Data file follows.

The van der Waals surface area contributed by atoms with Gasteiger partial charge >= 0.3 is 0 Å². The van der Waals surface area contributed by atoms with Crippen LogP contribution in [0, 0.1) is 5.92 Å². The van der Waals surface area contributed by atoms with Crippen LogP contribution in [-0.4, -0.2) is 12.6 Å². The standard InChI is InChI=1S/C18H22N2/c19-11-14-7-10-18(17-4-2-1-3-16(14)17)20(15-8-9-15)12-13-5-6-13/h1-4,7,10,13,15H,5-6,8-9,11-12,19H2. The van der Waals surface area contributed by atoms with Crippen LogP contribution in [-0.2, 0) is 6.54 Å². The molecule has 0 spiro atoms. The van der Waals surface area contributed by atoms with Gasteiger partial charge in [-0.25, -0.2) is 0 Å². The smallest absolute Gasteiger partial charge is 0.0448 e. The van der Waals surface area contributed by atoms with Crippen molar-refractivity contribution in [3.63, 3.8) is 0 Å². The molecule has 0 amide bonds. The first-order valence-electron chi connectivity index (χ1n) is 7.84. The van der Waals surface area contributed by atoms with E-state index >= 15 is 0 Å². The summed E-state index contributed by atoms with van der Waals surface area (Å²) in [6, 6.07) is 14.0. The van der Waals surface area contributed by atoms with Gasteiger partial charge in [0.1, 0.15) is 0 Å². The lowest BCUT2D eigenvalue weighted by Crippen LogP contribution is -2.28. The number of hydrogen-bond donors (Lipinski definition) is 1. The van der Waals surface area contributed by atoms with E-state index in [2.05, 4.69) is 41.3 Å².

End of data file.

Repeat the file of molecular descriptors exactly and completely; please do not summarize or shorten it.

The van der Waals surface area contributed by atoms with Gasteiger partial charge >= 0.3 is 0 Å². The van der Waals surface area contributed by atoms with Crippen LogP contribution in [0, 0.1) is 5.92 Å². The van der Waals surface area contributed by atoms with Crippen LogP contribution in [-0.4, -0.2) is 12.6 Å². The standard InChI is InChI=1S/C18H22N2/c19-11-14-7-10-18(17-4-2-1-3-16(14)17)20(15-8-9-15)12-13-5-6-13/h1-4,7,10,13,15H,5-6,8-9,11-12,19H2. The van der Waals surface area contributed by atoms with Crippen LogP contribution in [-0.2, 0) is 6.54 Å². The molecule has 0 spiro atoms. The van der Waals surface area contributed by atoms with Gasteiger partial charge in [-0.25, -0.2) is 0 Å². The smallest absolute Gasteiger partial charge is 0.0448 e. The van der Waals surface area contributed by atoms with Crippen molar-refractivity contribution in [3.63, 3.8) is 0 Å². The molecule has 0 amide bonds. The first-order valence-electron chi connectivity index (χ1n) is 7.84. The van der Waals surface area contributed by atoms with E-state index >= 15 is 0 Å². The summed E-state index contributed by atoms with van der Waals surface area (Å²) in [6, 6.07) is 14.0. The van der Waals surface area contributed by atoms with Gasteiger partial charge in [0.1, 0.15) is 0 Å². The lowest BCUT2D eigenvalue weighted by Crippen LogP contribution is -2.28. The number of hydrogen-bond donors (Lipinski definition) is 1. The van der Waals surface area contributed by atoms with E-state index in [2.05, 4.69) is 41.3 Å².